C Language

Pointer Function Arrays String

In C Language by Baqir AliLeave a Comment

Pointers are often passed to a function as arguments

  • This allows data items within the calling part of the program to be accessed by the function, altered within the function, and then passed back to the calling portion of the program in altered form.
  • This use of pointers is referred to as passing arguments by reference, rather than by value.
void swap(int *p, int *q)
{
	int temp;
	temp = *p;
	*p = *q;
	*q = temp;
}
temp = *p; 

 The variable temp is assigned the int pointed to by p.

*p = *q;

The object pointed to by p is assigned the int pointed to by q. 

*q = temp;

  The object pointed to by p is assigned the value temp.

Pointers and Arrays

We reference array elements with such notations as table[x][y]. As it turns out this array notation really nothing more than a thinly distinguished form of pointer notation, In fact, the compiler translates array notation into pointer notation when compiling, since the internal architecture of the microprocessor understand pointers but does not understand arrays.

Example : Array Notation

void main(void)
{
		int nums[ ]= { 92, 81, 70, 69, 58 };
		int index;

		for(index=0; index<5; index++)
		    printf(“ %d \n”, nums[index]);
		
		getch();
}
Array Notation
Array Notation

Example : Pointer Notation

void main(void)
{
		int nums[ ]= { 92, 81, 70, 69, 58 };
		int index;

		for(index=0; index<5; index++)
		    printf(“ %d \n”, *(nums+index);

		getch();
}

Pointer Notation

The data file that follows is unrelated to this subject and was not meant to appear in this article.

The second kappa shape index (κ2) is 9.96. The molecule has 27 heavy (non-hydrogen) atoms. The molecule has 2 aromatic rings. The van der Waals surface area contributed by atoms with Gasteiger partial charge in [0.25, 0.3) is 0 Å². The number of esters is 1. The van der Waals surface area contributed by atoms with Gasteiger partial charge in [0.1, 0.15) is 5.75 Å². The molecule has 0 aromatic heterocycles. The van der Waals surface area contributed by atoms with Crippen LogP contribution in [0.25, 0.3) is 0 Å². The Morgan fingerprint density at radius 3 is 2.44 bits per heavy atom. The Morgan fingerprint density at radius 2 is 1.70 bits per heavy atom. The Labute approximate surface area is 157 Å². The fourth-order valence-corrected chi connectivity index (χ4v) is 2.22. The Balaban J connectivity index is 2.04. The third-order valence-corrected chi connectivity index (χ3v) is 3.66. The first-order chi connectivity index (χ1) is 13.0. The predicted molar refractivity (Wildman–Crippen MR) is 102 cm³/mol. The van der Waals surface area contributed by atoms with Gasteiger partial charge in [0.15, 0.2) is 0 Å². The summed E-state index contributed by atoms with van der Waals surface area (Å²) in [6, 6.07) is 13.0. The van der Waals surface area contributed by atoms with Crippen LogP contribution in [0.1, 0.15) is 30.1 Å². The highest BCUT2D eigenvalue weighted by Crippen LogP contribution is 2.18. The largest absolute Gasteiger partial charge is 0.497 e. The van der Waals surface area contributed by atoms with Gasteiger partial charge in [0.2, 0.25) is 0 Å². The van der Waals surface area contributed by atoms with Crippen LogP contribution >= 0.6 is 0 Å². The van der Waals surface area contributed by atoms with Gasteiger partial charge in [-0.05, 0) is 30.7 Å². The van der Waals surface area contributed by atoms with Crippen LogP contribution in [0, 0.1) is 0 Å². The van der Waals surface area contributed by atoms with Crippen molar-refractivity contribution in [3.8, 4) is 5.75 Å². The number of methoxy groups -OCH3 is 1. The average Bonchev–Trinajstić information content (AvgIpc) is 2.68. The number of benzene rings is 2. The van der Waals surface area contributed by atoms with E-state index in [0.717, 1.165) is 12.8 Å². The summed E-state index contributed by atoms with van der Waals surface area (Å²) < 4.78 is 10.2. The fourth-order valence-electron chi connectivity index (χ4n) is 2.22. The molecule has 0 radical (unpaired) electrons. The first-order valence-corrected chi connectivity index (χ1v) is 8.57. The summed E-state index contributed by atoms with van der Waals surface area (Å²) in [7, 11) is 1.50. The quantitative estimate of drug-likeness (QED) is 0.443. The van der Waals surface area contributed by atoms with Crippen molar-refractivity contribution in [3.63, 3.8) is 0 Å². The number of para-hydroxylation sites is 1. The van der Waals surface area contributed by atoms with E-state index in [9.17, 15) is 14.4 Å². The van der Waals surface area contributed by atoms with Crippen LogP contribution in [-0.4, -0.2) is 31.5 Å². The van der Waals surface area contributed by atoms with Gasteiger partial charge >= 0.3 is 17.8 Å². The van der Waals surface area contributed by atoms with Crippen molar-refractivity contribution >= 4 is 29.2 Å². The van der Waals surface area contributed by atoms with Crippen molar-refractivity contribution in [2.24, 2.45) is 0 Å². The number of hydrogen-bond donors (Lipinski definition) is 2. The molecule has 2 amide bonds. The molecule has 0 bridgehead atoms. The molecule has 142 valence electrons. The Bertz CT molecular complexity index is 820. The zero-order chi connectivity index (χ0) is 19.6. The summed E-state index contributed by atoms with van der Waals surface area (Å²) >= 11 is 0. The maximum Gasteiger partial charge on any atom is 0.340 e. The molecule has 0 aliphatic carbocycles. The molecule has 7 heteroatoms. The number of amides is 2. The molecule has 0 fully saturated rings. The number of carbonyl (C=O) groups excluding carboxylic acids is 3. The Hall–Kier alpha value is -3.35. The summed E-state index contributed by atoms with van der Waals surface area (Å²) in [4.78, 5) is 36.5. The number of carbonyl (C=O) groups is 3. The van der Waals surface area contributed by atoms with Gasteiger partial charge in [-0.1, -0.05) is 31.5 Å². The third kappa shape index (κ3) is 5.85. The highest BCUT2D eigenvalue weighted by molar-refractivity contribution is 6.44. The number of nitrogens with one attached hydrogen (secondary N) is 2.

Pointer Notation

Pointers and Strings

Since arrays are closely connected with pointers, Someone might expect that strings and pointers are closely related, and this is correct. Many of the C library functions that work with strings do so by using pointers.

void main(void)
{
	char *salute = “Greetings”;
	char name[21];
	puts(“Enter Your Name : ”);
	gets(name);
	puts(salute);
	puts(name);
}
pointer string
pointer string

Array of Pointers to String

There is another difference between initializing a string as an array or as a pointer. This difference is most easily seen when we talk about an array of strings ( or if we use pointers, an array of pointers to strings).

Array of Strings.. Array version

void main(void)
{
    char list[3][8]={“Aslam”, “ Ahmed”, Akram”};
	int index;
	for(index = 0; index<3; index++)
		printf(“\n %s”, list[index]);
	getch();
}

Array of Strings… Pointer Version

void main(void)
{
    char *list[3]={“Aslam”, “ Ahmed”, “Saleem”};
	int index;
	for(index = 0; index<3; index++)
		printf(“\n %s”, list[index]);
	getch();
}

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